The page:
Setting up the rear shock

The rear shock of a full suspension bike is arguably the most important component to really set up well as it can have the greatest adverse influence on our overall ride quality. This is particularly so as most riders are more likely to be riding with a slight bias towards the back wheel than the front wheel. Most ‘expert’ riders concentrate on setting up the rear shock and then adjusting the fork to provide a balanced overall ride.

PUSH Elevensix

You are going to have to do multiple laps of the same tracks/ loops with the tools (and a pen & notepad or your phone) in your pocket until you are 95% happy. That is how I did it. SO don’t make the lap too long or you will ru out of energy and enthusiasm. Think short term inconvenience for long term rewards.

And remember that unless you are completely certain only change one setting at a time.
I am lucky enough to have access to a bike park in summer so I can tick off the laps without all the pedalling but that said pedalling is pretty important to a Nomand unless you are another one who has essentially built a shuttle sled. With my Nomad (and I have been through three rear shocks) I concentrated on the pedalling first, so an undualting trail with rocks and roots, some short sharp climbs and then a length of smooth double track climb to get into a mainly down hill that has a bit of everything. Probably a 15 minute loop. Well worth the time and effort. That said I know exactly what I am looking for so it takes me six-eight loops to tune the rear shock:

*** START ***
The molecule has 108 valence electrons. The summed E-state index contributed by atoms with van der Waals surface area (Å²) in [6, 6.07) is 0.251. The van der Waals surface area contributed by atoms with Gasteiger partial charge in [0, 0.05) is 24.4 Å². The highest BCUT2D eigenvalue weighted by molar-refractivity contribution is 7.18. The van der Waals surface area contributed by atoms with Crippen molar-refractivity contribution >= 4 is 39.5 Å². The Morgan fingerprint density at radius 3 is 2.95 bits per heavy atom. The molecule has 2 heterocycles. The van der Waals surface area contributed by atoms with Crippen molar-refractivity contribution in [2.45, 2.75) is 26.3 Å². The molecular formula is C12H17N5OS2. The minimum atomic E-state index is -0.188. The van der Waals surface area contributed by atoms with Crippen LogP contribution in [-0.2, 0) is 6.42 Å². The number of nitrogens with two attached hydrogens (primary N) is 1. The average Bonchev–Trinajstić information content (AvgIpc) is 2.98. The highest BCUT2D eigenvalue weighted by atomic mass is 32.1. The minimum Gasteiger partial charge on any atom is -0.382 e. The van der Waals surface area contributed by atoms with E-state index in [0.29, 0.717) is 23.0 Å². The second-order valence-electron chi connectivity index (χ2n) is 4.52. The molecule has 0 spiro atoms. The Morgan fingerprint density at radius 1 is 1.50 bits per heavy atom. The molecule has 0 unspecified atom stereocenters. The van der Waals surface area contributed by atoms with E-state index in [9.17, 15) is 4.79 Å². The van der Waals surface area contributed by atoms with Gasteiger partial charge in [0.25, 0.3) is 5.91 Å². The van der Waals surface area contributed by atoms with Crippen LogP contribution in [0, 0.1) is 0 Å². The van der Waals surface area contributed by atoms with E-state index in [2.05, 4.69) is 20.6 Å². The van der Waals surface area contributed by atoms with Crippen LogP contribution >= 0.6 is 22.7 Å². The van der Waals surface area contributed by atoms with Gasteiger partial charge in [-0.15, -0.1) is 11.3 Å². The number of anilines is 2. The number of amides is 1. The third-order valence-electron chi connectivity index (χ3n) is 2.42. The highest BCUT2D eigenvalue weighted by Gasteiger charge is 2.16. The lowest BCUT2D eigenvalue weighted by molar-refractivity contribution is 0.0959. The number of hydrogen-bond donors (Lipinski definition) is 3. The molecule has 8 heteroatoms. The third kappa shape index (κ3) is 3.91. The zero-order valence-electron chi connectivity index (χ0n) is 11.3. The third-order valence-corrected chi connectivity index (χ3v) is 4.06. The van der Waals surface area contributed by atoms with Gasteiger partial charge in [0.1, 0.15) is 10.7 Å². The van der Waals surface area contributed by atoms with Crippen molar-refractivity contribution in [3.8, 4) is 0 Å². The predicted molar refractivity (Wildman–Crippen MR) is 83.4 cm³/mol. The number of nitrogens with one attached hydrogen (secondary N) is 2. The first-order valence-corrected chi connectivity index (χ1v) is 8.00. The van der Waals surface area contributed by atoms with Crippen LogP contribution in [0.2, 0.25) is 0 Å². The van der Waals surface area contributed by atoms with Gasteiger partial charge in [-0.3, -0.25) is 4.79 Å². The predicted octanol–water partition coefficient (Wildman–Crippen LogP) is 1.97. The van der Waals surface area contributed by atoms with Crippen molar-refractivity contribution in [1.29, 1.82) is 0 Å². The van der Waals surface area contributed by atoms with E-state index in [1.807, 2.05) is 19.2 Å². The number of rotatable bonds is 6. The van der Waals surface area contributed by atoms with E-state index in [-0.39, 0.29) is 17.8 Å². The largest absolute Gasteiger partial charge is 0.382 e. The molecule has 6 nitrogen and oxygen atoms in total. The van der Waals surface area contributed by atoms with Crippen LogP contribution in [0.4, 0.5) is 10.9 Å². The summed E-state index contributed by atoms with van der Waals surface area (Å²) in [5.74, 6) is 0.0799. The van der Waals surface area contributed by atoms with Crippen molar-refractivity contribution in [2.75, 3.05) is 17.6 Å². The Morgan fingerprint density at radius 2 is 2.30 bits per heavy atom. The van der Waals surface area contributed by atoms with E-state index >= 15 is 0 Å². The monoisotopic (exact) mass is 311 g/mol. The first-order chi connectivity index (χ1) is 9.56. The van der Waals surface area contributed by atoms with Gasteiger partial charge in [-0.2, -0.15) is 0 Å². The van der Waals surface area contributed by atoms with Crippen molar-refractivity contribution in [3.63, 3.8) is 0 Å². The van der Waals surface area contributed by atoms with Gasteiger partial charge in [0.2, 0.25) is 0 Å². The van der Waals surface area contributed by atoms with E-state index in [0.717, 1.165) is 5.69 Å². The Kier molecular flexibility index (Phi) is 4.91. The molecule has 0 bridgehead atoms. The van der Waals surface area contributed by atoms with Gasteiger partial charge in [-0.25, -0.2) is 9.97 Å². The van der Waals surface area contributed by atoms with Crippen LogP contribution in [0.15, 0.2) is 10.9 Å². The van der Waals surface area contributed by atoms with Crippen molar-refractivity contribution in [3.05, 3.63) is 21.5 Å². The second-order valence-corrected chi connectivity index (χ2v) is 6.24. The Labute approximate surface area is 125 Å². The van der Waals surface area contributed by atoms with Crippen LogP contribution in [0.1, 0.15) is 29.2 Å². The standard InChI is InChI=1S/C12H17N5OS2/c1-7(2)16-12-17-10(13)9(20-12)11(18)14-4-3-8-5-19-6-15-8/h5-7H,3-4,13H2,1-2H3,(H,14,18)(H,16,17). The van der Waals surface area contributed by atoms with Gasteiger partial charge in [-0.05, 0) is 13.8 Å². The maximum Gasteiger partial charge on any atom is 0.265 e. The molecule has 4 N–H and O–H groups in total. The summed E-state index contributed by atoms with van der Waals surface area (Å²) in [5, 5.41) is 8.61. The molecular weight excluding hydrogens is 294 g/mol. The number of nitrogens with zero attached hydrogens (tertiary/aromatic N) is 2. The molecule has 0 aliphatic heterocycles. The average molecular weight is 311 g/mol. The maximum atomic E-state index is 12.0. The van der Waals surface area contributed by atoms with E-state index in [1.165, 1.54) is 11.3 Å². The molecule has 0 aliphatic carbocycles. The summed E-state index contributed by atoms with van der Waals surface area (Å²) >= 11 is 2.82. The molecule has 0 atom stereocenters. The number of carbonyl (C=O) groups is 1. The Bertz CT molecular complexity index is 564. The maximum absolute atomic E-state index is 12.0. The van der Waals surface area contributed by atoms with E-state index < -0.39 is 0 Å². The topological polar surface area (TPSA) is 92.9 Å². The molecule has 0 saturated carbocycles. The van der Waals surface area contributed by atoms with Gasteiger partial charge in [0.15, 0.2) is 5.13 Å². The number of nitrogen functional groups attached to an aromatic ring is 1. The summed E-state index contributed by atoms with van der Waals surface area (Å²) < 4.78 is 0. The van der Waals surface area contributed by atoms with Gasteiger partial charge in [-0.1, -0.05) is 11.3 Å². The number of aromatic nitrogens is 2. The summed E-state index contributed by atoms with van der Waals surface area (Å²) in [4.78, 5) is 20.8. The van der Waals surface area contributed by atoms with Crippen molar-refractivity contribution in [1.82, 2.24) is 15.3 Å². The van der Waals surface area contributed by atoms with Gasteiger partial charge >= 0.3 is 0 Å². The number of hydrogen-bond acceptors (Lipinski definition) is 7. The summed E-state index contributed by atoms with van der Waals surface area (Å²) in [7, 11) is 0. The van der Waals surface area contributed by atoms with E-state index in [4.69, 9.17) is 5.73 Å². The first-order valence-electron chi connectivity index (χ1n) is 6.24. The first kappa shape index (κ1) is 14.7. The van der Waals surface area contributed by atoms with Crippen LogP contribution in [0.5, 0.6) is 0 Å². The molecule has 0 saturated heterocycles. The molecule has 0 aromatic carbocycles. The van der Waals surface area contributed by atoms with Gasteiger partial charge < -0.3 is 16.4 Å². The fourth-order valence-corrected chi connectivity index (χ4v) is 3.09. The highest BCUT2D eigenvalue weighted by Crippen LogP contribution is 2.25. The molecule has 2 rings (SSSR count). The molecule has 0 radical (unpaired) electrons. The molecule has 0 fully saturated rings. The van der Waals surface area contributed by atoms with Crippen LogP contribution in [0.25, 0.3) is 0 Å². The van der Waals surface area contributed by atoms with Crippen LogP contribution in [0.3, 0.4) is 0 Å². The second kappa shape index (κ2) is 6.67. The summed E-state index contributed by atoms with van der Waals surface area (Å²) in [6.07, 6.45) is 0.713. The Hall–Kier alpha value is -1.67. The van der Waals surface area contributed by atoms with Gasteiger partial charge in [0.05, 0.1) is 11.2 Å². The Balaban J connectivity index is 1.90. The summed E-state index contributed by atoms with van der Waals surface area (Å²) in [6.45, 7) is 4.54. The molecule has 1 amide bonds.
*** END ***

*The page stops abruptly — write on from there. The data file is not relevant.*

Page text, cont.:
First lap: ride as normally as possible to get a feel for new shock with base settings. If there is anything really standing out as ‘wrong’ for your riding style or bike, then change it immediately and make that the aspect you concentrate on for the second lap.
Second lap: RB
Third lap: HSC
Fourth lap: check RB and HSC are working with more normal trail speed.
Fifth lap: LSC
Sixth lap: check everything works in balance at proper trail speed.

If I change anything significantly, for example, rebound, I will ride another lap concentrating on how that change has influenced how the bike responds to my inputs and the terrain.

Then I go somewhere that has bigger features such as drops and jumps and check that the settings hold/ feel good in that scenario.

I also know that I don’t have a lot of fast twitch muscle in my legs so I run my RB perhaps one click slower than other riders might for the same trail (fast jump trails mainly) as I know that I will get bucked more often if I don’t. I also prefer to have a bike that pedals well and maintains traction in fast tech trails than one that is optimised for the seriously high speed buffed jump trails (think Original Sin versus Dirt Merchant). So knowing how I ride and what I prefer also informs my tune choices.

The Canecreek field tuning guide is a good guide to going about it:…fg_english.pdf
Good explainations about what you are trying to achieve with each setting.

Main thing is decide that, even though you are going to spend 1.5-2 hours riding the same loop 6-8 times and you are concentrating on tuning your shock rather than being the fastest every lap, you are going to have fun anyway.

Oh and in case I did not emphasise it enough write everything down and only change one variable at a time. Once the rear shock is as perfect as you can get it, take a quick check that the fork is set up so that the bike feels balanced in all riding scenarios.
Enjoy the process, happy trails.